New Rumblings In The Horn Of Africa Over Ethiopia's Grand Renaissance Dam

Authored by Andrew Korybko via Oriental Review,

Tensions are rising between Egypt and Ethiopia over the latter’s Grand Renaissance Dam.

Cairo recently reiterated its longstanding position that it’s against Addis Ababa’s construction of this megaproject on the Blue Nile river through which it receives most of its water, believing that the dam would allow Ethiopia to control downstream Egypt’s access to this resource and thus place it in a strategically vulnerable position. The Horn of African state hit back at the latest criticism by stating that it won’t be thwarted in carrying out this nationally important development project, and it also refuted the rumors which claimed that Qatar was partially funding the dam. Egypt’s latest infowar campaign against Ethiopia’s initiative is thought to be fueled in part by Sudan’s strategic realignment towards Addis Ababa in this dispute and more broadly in a larger Silk Road context, which has totally changed the dynamics and correspondingly placed Cairo on the defensive.

This simmering situation is much bigger than its trilateral format would suggest because it’s taken on contours of the Gulf Cold War over the past couple of months. Qatar worked quickly to patch up its previously rough relationship with Ethiopia ever since the Saudi-led but Emirati-orchestrated effort to “isolate” Doha on purported anti-terrorist pretexts, while at the same time its pro-Egyptian UAE former partner doubled down on its military presence in Ethiopia’s neighboring rival of Eritrea and the self-declared statelet of “Somaliland” on the pretense of using their territories to aid in the disastrous War on Yemen. Altogether, a dangerous trend is emerging whereby the Gulf Cold War is expanding to the Horn of Africa in seeing an Emirati-aligned Egypt encouraged by its GCC partners to behave more bellicosely towards a Qatari-backed Ethiopia, with the Grand Renaissance Dam becoming a transregional symbol of proxy discord.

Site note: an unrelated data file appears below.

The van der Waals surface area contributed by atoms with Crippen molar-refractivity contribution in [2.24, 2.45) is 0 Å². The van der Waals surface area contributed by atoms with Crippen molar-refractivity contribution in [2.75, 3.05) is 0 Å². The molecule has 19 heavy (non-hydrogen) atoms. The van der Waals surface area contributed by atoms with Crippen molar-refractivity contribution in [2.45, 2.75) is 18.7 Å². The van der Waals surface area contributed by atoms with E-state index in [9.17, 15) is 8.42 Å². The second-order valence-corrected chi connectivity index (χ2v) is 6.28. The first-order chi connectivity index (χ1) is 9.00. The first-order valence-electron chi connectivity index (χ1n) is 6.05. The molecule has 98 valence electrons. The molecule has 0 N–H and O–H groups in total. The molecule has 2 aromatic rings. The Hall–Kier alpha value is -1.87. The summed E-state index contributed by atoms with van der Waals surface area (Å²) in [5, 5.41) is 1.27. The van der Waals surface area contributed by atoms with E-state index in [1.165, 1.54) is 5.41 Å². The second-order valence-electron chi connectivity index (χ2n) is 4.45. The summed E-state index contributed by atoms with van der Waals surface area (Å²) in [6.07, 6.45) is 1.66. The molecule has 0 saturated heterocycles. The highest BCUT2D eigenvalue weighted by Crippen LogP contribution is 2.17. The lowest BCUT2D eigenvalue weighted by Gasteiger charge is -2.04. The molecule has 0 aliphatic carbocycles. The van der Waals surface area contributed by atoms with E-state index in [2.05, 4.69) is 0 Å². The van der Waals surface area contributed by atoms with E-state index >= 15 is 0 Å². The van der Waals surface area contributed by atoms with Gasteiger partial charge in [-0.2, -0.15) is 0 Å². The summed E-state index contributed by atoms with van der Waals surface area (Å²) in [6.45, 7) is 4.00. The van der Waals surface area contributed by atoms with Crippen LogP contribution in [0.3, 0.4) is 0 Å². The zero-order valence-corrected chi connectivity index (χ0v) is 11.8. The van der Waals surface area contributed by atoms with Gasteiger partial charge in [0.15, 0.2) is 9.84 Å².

Egypt knows that it will forever remain dependent on Ethiopia in the event that the project is completed, which would in turn place the world’s most populous Arab state and the GCC’s top non-Gulf ally under the influence of Qatar’s allies in Addis Ababa, something which is unacceptable for both President Sisi and his monarchic sponsors so long as Doha is perceived as supporting the Muslim Brotherhood that threatens them all. Short of any formal state-to-state conflict, Egypt and the UAE could use Eritrea as a launching pad for organizing anti-government destabilization efforts against Ethiopia, something that Cairo is already suspected of doing when it comes to Addis Ababa’s concerns that they’ve been manipulating the country’s centrally positioned and most populous plurality of the Oromo to that end.

Should proxy warfare operations heat up in the Horn of Africa, then the implications could be geopolitically profound because they could endanger China’s Silk Road railway through Djibouti to the Ethiopian capital, which could in turn offset the spread of multipolarity to this strategic region. Amidst all of this, Sudan’s crucial position between the two most directly competing parties will become all the more important as a “balancing” force, but it will more than likely take China’s discrete Great Power diplomatic involvement to alleviate interstate tensions just like it decisively did between Bangladesh and Myanmar last week.


africoman Fourth Horseman Wed, 12/06/2017 - 09:38 Permalink

You dumb fuck think all your little head assumptions are all there is about a once great nation like Ethiopia.Mother fucker all civilization you happen to see eventually copied from African countries like Ethiopia, Egypt etcPlease do some studies if you got no clue before you rush posting your empty minded assumption and spout out the whitewashed 'knowledge' 

In reply to by Fourth Horseman